I'd love to write history... in advance.
AMEX Biz Plat 75K AGAIN! | Plat 60K | Biz Gold 40K | Gold 25K | SPG 20K
Member
Jul 4, 2017
489 posts
100 upvotes
atomiton wrote: Some friends of mine own a condo that they rent out. Their main dwelling is renting out. They were given notice as the landlord's mom is moving in.

When they were searching for a place, they found a really nice furnished basement suite for a really good price. When asked about why it was furnished, landlords said they didn't want to deal with the hassles of AirBnB, (especially now that new regulations don't allow it). Since the layout was nice, and they were minimalists before when it came to furniture anyhow, they took the place and put some of their stuff into storage.

I know it's anecdotal and so it doesn't actually prove anything, but it DOES appear that the AirBnB regulations may be opening up supply in the rental market and in fact, many of the units are higher quality than they'd normally be as they were often done up for listing on AirBnB.
My parents also bought a unit that was previously airBnB'ed for my partner and I to live in (we pay the mortgage). I'm not sure if that had more to do with the new regulations, or the fact that the strata recently voted to ban AirBnB, but here's another anecdote either way. Unit was nice, and they threw in the furniture as well for $1k.
Deal Fanatic
Oct 7, 2007
5897 posts
2264 upvotes
atomiton wrote: Some friends of mine own a condo that they rent out. Their main dwelling is renting out. They were given notice as the landlord's mom is moving in.

When they were searching for a place, they found a really nice furnished basement suite for a really good price. When asked about why it was furnished, landlords said they didn't want to deal with the hassles of AirBnB, (especially now that new regulations don't allow it). Since the layout was nice, and they were minimalists before when it came to furniture anyhow, they took the place and put some of their stuff into storage.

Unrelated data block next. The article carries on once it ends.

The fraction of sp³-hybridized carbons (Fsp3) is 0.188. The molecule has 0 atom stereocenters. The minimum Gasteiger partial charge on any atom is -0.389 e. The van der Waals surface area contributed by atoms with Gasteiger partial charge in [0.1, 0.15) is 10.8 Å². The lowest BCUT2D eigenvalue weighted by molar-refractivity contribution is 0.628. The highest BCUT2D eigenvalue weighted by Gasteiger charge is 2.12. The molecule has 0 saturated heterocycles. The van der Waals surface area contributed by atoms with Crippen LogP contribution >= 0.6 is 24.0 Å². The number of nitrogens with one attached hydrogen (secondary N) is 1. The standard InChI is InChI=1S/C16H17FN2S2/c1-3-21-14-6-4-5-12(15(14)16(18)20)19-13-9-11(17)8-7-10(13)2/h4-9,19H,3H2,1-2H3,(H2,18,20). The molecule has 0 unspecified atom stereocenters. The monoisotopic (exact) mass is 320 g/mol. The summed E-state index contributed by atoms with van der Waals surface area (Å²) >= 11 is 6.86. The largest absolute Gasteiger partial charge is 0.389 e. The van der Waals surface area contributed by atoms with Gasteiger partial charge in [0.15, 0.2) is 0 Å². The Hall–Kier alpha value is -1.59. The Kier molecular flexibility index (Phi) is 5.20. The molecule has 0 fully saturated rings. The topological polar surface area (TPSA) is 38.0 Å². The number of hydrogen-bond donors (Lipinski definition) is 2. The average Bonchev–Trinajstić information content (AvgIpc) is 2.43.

I know it's anecdotal and so it doesn't actually prove anything, but it DOES appear that the AirBnB regulations may be opening up supply in the rental market and in fact, many of the units are higher quality than they'd normally be as they were often done up for listing on AirBnB.
This is fantastic news. There are some 6000+ units in Vancouver that are tied up in airBnb that, if released to the rental market, would solve a lot of the housing crisis.
Deal Addict
Dec 4, 2016
1689 posts
760 upvotes
choclover wrote: This is fantastic news. There are some 6000+ units in Vancouver that are tied up in airBnb that, if released to the rental market, would solve a lot of the housing crisis.
Biggest effect would be a hit to tourism industry. Fewer visitors due to higher accommodation costs, which translates to fewer jobs overall, even if the jobs are lower paying. Bears elected leftist governments who promised to crash the economy, which then crashes RE.